I had coffee yesterday with someone who had spent 7 years in Halifax and most recently one year in Vancouver. I asked her about the differences. She loves the Oceans, Atlantic and Pacific. She told me that the diversity of life in the Pacific Ocean was more apparent but that that rugged quality of the Atlantic coastline had a beauty all its own. This reminded me of conversations I would have when living on the Prairies, when I would come “home” Atlantic Canadians would say, “you must miss the Ocean.” Indeed that is precisely what most transplanted Atlantic Canadians say when they move to another part of Canada (excepting BC of course). But I must confess (at risk of public stoning) that I did not miss the Ocean.
I am a city lad, born and raised in Halifax. The mid-sized city is part of my DNA. Even though I grew up in the west end of Halifax (I joke I was raised with two shopping centres, Halifax and Bayers Road, as neighbours) I strangely feel most at home when walking in Point Pleasant Park. Walking amidst the tall trees I feel deeply connected. But for ten years I have lived in Tantallon and enjoyed it. My wife often reminds me that even though I publicly dis suburban life I like living in our subdivision more than I am willing to admit. As usual she is correct. But why?
I’ve thought a lot about this affection I have for this particular subdivision, city lad and all. And I’ve thought about my relative indifference to the Ocean, heresy to my fellow Atlantic Canadians. I remember hearing from friends who had visited or lived in Vancouver, they were mesmerized by the mountains. One friend told me he would wake in the morning to see the mountains appear like they were in his back yard.
Years ago I took an elective science course from Dalhousie professor Dr. Kraft von Maltzahn. The course was titled Man in Nature. The reading material was a thickly bound series of articles about the relationship between humans and landscape. Though officially a science credit it was really more of a philosophy course. Professor von Maltzahn reasoned that protecting and preserving our natural environment was never going work until we moved from the recent relationship of utility back to something more primal and emotional, namely an intimate relationship which validated the feelings we have for our landscape. https://issuu.com/ukings/docs/kings_tidings_s13_web_2/41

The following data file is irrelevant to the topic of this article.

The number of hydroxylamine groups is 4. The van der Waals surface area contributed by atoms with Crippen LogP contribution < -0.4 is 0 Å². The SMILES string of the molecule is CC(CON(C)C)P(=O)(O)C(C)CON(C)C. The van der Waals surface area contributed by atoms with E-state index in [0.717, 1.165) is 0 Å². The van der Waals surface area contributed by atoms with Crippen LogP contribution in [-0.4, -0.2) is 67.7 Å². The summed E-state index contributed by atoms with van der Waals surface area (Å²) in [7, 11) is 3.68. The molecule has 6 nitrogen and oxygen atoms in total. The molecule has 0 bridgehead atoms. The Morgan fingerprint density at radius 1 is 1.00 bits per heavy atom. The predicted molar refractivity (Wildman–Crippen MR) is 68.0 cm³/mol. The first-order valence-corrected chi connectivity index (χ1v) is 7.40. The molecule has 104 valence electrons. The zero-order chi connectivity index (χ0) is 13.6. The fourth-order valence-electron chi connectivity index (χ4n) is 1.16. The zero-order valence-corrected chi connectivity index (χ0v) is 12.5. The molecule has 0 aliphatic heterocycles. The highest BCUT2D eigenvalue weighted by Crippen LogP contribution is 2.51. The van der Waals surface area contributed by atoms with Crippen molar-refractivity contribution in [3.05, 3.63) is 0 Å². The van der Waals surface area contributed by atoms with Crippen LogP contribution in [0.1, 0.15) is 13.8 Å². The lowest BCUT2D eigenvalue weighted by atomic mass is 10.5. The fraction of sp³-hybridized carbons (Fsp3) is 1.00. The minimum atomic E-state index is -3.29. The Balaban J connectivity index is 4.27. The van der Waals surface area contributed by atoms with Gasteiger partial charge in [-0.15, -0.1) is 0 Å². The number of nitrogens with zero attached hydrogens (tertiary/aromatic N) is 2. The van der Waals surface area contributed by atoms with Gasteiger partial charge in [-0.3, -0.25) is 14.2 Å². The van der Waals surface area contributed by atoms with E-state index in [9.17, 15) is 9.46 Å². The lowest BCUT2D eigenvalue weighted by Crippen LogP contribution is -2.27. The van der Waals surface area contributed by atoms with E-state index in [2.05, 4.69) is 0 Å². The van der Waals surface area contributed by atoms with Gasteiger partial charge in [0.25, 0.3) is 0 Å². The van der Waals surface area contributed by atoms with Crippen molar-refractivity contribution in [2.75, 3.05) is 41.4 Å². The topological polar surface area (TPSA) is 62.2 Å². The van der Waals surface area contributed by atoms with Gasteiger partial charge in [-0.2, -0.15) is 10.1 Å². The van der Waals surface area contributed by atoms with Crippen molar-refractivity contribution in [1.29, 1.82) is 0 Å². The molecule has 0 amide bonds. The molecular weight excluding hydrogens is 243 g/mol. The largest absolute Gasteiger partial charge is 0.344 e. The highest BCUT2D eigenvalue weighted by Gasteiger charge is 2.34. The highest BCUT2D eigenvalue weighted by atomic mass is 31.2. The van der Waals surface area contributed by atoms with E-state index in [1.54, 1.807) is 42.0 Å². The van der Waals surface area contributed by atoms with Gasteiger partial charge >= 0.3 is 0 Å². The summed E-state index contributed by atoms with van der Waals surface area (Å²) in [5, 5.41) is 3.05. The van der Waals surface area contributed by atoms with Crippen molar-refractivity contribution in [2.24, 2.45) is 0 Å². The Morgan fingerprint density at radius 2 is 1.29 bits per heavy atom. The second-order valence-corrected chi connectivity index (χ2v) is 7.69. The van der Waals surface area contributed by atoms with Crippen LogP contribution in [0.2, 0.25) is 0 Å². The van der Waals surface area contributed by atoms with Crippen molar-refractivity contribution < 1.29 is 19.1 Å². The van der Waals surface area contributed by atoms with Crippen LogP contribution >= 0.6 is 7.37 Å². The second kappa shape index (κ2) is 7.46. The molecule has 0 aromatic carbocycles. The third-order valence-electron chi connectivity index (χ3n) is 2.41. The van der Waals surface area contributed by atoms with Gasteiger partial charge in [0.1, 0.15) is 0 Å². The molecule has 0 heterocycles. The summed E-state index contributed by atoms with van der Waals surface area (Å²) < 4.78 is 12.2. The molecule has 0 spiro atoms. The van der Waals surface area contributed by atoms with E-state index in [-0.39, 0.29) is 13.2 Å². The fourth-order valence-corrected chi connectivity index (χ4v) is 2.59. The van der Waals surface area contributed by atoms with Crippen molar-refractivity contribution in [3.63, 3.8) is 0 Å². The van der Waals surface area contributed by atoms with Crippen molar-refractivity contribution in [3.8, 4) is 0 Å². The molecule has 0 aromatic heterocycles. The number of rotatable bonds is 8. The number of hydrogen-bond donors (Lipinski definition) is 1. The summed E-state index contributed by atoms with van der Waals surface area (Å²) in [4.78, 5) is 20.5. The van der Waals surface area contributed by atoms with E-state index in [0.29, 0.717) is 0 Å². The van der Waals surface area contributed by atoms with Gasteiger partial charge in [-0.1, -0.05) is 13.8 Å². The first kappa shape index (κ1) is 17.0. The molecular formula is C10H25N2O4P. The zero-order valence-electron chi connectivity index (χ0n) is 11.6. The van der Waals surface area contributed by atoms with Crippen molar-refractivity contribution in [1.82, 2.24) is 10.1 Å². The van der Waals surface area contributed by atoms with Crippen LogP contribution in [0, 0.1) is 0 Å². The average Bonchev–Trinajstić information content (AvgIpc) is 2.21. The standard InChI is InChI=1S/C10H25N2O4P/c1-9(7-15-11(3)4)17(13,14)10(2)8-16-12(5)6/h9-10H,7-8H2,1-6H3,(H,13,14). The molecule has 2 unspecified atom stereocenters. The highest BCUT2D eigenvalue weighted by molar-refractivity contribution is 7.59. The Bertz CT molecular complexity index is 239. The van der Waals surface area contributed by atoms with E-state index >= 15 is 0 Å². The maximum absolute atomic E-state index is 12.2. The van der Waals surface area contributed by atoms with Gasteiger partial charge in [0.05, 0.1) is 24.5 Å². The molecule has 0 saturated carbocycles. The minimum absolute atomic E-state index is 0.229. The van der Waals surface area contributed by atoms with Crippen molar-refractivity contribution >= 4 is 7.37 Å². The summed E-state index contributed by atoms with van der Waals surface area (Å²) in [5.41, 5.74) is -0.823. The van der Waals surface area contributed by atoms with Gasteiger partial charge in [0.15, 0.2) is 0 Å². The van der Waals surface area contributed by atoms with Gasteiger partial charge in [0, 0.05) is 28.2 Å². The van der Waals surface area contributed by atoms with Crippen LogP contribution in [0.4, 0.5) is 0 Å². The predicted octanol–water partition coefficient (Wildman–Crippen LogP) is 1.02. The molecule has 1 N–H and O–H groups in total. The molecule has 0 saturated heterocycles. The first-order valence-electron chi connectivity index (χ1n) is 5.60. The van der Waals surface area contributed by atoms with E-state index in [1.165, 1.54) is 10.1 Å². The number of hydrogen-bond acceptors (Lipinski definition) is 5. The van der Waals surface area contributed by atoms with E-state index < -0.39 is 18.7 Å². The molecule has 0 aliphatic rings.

What I remember most about the course was the assignment Dr. von Maltzahn gave us, to find a landscape that had been formative to us in our youth and still had an emotional claim over our lives today. I wrote about trees. Trees are what I missed most about the Prairies, they are what I loved about Point Pleasant Park, they are what I love about this subdivision, and they are the one remaining item on my bucket list, I would love one day to see a Redwood tree up close and personal.
Why trees? First, I should say I do not care for manicured trees. We lived next to the Governor General in Ottawa and the trees on that property did nothing for me. Trees that look too perfect, too sculpted and shaped have no emotional impact on me. I love trees with branches that are messy, abundant, all over the place. But below I like a tree with a sturdy thick trunk, bark with obvious lines. I like an older tree with a sense of permanence. I feel trees speak to something deep inside me that yearns to be connected to the eternal and yet that which flows into a messy uniqueness, where what grows from order is wild and unpredictable. The Ocean does not do this for me, nor mountains, nor the big sky (Prairie folks love their sky).
I love trees, Birch being my favorite. But one day when I finally see a Redwood up close and personal that may change.